Mutation authorization

Before running a mutation, you probably want to do a few things:

This guide describes how to accomplish that workflow with GraphQL-Ruby.

Checking the user permissions

Before loading any data from the database, you might want to see if the user has a certain permission level. For example, maybe only .admin? users can run Mutation.promoteEmployee.

This check can be implemented using the #before_prepare method in a mutation:

class Mutations::PromoteEmployee < Mutations::BaseMutation
  def before_prepare(**args)
    if !context[:current_user].admin?
      raise GraphQL::ExecutionError, "Only admins can run this mutation"
    end
  end

  # ...
end

Now, when any non-admin user tries to run the mutation, it won’t run. Instead, they’ll get an error in the response.

Loading and authorizing objects

Often, mutations take IDs as input and use them to load records from the database. GraphQL-Ruby can load IDs for you when you provide a loads: option.

In short, here’s an example:

class Mutations::PromoteEmployee < Mutations::BaseMutation
  # `employeeId` is an ID, Types::Employee is an _Object_ type
  argument :employee_id, ID, required: true, loads: Types::Employee

  # Behind the scenes, `:employee_id` is used to fetch an object from the database,
  # then the object is authorized with `Employee.authorized?`, then
  # if all is well, the object is injected here:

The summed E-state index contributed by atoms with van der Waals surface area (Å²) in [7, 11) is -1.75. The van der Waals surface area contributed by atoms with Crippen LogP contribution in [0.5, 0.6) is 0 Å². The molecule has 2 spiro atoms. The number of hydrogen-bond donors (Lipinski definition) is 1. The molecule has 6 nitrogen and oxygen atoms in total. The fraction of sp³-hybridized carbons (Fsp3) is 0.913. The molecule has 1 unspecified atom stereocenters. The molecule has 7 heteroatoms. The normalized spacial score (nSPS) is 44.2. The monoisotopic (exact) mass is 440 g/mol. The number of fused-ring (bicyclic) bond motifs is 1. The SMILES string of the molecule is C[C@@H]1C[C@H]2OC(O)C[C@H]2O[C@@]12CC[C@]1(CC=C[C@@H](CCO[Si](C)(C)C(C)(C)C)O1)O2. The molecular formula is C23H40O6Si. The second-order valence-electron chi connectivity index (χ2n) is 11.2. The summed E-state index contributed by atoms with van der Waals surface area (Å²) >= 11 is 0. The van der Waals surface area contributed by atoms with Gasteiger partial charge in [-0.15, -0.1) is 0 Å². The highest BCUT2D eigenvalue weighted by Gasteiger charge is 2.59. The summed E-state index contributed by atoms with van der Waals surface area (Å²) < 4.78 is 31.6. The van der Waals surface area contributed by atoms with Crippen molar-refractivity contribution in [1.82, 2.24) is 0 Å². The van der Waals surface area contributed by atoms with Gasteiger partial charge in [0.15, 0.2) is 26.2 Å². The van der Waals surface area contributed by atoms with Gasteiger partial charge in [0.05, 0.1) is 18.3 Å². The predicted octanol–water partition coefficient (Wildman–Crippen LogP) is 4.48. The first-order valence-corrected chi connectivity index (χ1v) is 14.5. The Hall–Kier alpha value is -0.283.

def resolve(employee:)
    employee.promote!
  end
end

It works like this: if you pass a loads: option, it will:

In this case, if the argument value is provided by object_from_id doesn’t return a value, the mutation will fail with an error.

If you don’t want this behavior, don’t use it. Instead, create arguments with type ID and use them your own way, for example:

# No special loading behavior:
argument :employee_id, ID, required: true

Can this user modify this thing?

Sometimes you need to authorize a specific user-object-action combination. For example, .admin? users can’t promote all employees! They can only promote employees which they manage.

You can add this check by implementing a #validate_#{arg_name} method, for example:

def validate_employee(employee)
  if !context[:current_user].manager_of?(employee)
    raise GraphQL::ExecutionError, "You can only promote your _own_ employees"
  end
end

If this method raises an error, the mutation will be halted.

Finally, doing the work

Now that the user has been authorized in general, data has been loaded, and objects have been validated in particular, you can modify the database using #resolve:

def resolve(employee:)
  if employee.promote
    {
      employee: employee,
      errors: [],
    }
  else
    # See "Mutation Errors" for more:
    {
      errors: employee.errors.full_messages
    }
  end
end